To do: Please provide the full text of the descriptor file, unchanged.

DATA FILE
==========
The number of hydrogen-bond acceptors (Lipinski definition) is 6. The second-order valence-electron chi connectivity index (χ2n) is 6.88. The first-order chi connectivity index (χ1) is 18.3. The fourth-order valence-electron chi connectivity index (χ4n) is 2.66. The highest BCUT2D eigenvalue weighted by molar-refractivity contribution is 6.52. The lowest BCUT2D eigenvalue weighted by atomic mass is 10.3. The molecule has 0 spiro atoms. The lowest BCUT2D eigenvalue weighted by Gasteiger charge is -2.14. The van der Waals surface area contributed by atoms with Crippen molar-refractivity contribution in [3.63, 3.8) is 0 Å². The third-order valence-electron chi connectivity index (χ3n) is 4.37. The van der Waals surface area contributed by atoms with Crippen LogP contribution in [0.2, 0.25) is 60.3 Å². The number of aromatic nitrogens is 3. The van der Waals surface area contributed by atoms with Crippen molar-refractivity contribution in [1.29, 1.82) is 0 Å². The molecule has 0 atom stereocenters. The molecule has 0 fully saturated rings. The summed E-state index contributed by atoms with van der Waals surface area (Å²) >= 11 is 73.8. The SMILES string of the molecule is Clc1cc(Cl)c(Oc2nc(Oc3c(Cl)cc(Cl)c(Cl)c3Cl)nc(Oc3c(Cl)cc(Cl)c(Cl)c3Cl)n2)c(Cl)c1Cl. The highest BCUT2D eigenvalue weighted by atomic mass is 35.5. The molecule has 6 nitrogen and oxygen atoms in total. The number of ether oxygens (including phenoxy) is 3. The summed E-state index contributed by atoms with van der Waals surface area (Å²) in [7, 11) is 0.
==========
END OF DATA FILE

The number of hydrogen-bond acceptors (Lipinski definition) is 6. The second-order valence-electron chi connectivity index (χ2n) is 6.88. The first-order chi connectivity index (χ1) is 18.3. The fourth-order valence-electron chi connectivity index (χ4n) is 2.66. The highest BCUT2D eigenvalue weighted by molar-refractivity contribution is 6.52. The lowest BCUT2D eigenvalue weighted by atomic mass is 10.3. The molecule has 0 spiro atoms. The lowest BCUT2D eigenvalue weighted by Gasteiger charge is -2.14. The van der Waals surface area contributed by atoms with Crippen molar-refractivity contribution in [3.63, 3.8) is 0 Å². The third-order valence-electron chi connectivity index (χ3n) is 4.37. The van der Waals surface area contributed by atoms with Crippen LogP contribution in [0.2, 0.25) is 60.3 Å². The number of aromatic nitrogens is 3. The van der Waals surface area contributed by atoms with Crippen molar-refractivity contribution in [1.29, 1.82) is 0 Å². The molecule has 0 atom stereocenters. The molecule has 0 fully saturated rings. The summed E-state index contributed by atoms with van der Waals surface area (Å²) >= 11 is 73.8. The SMILES string of the molecule is Clc1cc(Cl)c(Oc2nc(Oc3c(Cl)cc(Cl)c(Cl)c3Cl)nc(Oc3c(Cl)cc(Cl)c(Cl)c3Cl)n2)c(Cl)c1Cl. The highest BCUT2D eigenvalue weighted by atomic mass is 35.5. The molecule has 6 nitrogen and oxygen atoms in total. The number of ether oxygens (including phenoxy) is 3. The summed E-state index contributed by atoms with van der Waals surface area (Å²) in [7, 11) is 0.